Sites & cities that bear the name of Yurihama


Today in : Japan
First trace of activity : ca. 6th century C.E
Last trace of activity : today
Recorded names : Yurihama-chō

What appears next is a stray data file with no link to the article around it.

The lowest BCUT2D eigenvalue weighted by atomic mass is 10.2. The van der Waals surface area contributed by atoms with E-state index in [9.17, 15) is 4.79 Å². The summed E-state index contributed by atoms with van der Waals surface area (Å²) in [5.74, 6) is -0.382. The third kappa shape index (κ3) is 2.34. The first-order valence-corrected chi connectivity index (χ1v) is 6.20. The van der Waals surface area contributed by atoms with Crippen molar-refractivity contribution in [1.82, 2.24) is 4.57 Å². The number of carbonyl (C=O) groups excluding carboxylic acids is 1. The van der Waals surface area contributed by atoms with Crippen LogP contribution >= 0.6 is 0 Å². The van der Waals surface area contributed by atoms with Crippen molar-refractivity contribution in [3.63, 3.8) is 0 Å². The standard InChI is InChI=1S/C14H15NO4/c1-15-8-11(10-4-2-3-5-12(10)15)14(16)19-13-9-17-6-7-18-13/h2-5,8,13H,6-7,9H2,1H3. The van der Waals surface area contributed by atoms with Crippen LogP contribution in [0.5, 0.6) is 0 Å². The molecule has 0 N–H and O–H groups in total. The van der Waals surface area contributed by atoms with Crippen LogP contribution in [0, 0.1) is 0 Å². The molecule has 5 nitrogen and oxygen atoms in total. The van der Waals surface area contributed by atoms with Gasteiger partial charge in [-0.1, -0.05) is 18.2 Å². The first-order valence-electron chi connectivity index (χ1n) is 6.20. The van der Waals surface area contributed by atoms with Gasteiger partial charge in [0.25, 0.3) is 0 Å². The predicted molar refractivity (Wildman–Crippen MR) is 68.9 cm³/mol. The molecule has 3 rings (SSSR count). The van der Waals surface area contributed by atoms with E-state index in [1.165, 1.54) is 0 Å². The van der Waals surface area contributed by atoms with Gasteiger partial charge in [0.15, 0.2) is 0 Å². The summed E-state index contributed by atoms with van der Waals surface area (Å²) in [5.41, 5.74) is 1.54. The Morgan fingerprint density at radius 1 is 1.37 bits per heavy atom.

Description : Yurihama (湯梨浜町, Yurihama-chō) is a town located in Tōhaku District, Tottori Prefecture, Japan. As of October 31, 2019, the town had an estimated population of 16,837 and a density of 216 persons per km2. The total area is 77.95 km2. Yurihama was created on October 1, 2004, after a merger of the towns of Hawai and Tōgō, and the village of Tomari, all from Tōhaku District. Early history Numerous artifacts including haniwa clay figures and everyday items dated to the Kofun period were unearthed in the Nagase-Takahama area in modern-day Yurihama. Within the Nagase-Takahama archaeological site, the ruins of 200 homes, warehouses, and other structures, as well as over 300 kofun burial mounds were found. The haniwa figures uncovered here are recognized as Important Cultural Properties in Japan. Later history The land of modern-day Yurihama became part of the Hōki Province in 645, as a result of the Taika reforms. Sometime after this, Shitori Shrine near Yurihama's Tōgō Lake was given the province's highest shrine rank, called ichinomiya. Artifacts excavated from the shrine's Sutra Mound date to the year 1103, and are collectively designated as a National Treasure. Throughout the Sengoku Period, control of the region changed several times. In 1366, Ueshi Castle (ja) was built by the founder of the Nanjō clan in the south of modern-day Yurihama, and subsequently used as a feudal residence. The castle and surrounding areas were an important part of the eastern Hōki domain during this period, facing invasions by the Amago clan from the neighboring Izumo Province, among others. The castle frequently changed ownership for nearly 300 years before being abandoned in 1600 around the end of the Sengoku Period. Its ruins lay on a hill in Yurihama, and the area is now designated as a Prefectural Historic Site.

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